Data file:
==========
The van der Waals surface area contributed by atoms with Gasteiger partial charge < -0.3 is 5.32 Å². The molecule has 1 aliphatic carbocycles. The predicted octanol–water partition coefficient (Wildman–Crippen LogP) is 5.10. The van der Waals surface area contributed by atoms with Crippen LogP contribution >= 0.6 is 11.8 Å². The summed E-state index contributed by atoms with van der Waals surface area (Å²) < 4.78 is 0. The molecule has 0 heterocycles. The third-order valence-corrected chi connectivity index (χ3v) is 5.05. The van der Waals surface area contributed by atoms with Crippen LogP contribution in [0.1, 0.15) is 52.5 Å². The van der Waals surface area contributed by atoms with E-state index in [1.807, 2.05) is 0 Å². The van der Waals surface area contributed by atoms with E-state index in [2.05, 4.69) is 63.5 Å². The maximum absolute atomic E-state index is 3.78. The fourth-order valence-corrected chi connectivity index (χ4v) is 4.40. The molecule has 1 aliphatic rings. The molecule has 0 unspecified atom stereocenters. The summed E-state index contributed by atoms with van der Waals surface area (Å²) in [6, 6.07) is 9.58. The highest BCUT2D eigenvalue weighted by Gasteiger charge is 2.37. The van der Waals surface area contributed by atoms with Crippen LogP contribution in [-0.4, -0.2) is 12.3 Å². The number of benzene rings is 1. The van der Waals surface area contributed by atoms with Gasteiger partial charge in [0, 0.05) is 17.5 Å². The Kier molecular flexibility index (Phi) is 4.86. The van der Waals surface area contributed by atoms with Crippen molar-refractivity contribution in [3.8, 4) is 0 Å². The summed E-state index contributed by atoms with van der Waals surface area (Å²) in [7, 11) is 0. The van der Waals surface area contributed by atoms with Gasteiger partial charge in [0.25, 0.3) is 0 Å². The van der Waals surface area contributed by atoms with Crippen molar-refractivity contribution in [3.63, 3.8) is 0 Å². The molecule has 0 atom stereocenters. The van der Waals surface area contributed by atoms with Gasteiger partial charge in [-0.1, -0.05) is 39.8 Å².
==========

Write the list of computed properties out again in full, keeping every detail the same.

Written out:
The van der Waals surface area contributed by atoms with Gasteiger partial charge < -0.3 is 5.32 Å². The molecule has 1 aliphatic carbocycles. The predicted octanol–water partition coefficient (Wildman–Crippen LogP) is 5.10. The van der Waals surface area contributed by atoms with Crippen LogP contribution >= 0.6 is 11.8 Å². The summed E-state index contributed by atoms with van der Waals surface area (Å²) < 4.78 is 0. The molecule has 0 heterocycles. The third-order valence-corrected chi connectivity index (χ3v) is 5.05. The van der Waals surface area contributed by atoms with Crippen LogP contribution in [0.1, 0.15) is 52.5 Å². The van der Waals surface area contributed by atoms with E-state index in [1.807, 2.05) is 0 Å². The van der Waals surface area contributed by atoms with E-state index in [2.05, 4.69) is 63.5 Å². The maximum absolute atomic E-state index is 3.78. The fourth-order valence-corrected chi connectivity index (χ4v) is 4.40. The molecule has 1 aliphatic rings. The molecule has 0 unspecified atom stereocenters. The summed E-state index contributed by atoms with van der Waals surface area (Å²) in [6, 6.07) is 9.58. The highest BCUT2D eigenvalue weighted by Gasteiger charge is 2.37. The van der Waals surface area contributed by atoms with Crippen LogP contribution in [-0.4, -0.2) is 12.3 Å². The number of benzene rings is 1. The van der Waals surface area contributed by atoms with Gasteiger partial charge in [0, 0.05) is 17.5 Å². The Kier molecular flexibility index (Phi) is 4.86. The van der Waals surface area contributed by atoms with Crippen molar-refractivity contribution in [3.8, 4) is 0 Å². The summed E-state index contributed by atoms with van der Waals surface area (Å²) in [7, 11) is 0. The van der Waals surface area contributed by atoms with Gasteiger partial charge in [0.25, 0.3) is 0 Å². The van der Waals surface area contributed by atoms with Crippen molar-refractivity contribution in [3.63, 3.8) is 0 Å². The molecule has 0 atom stereocenters. The van der Waals surface area contributed by atoms with Gasteiger partial charge in [-0.1, -0.05) is 39.8 Å².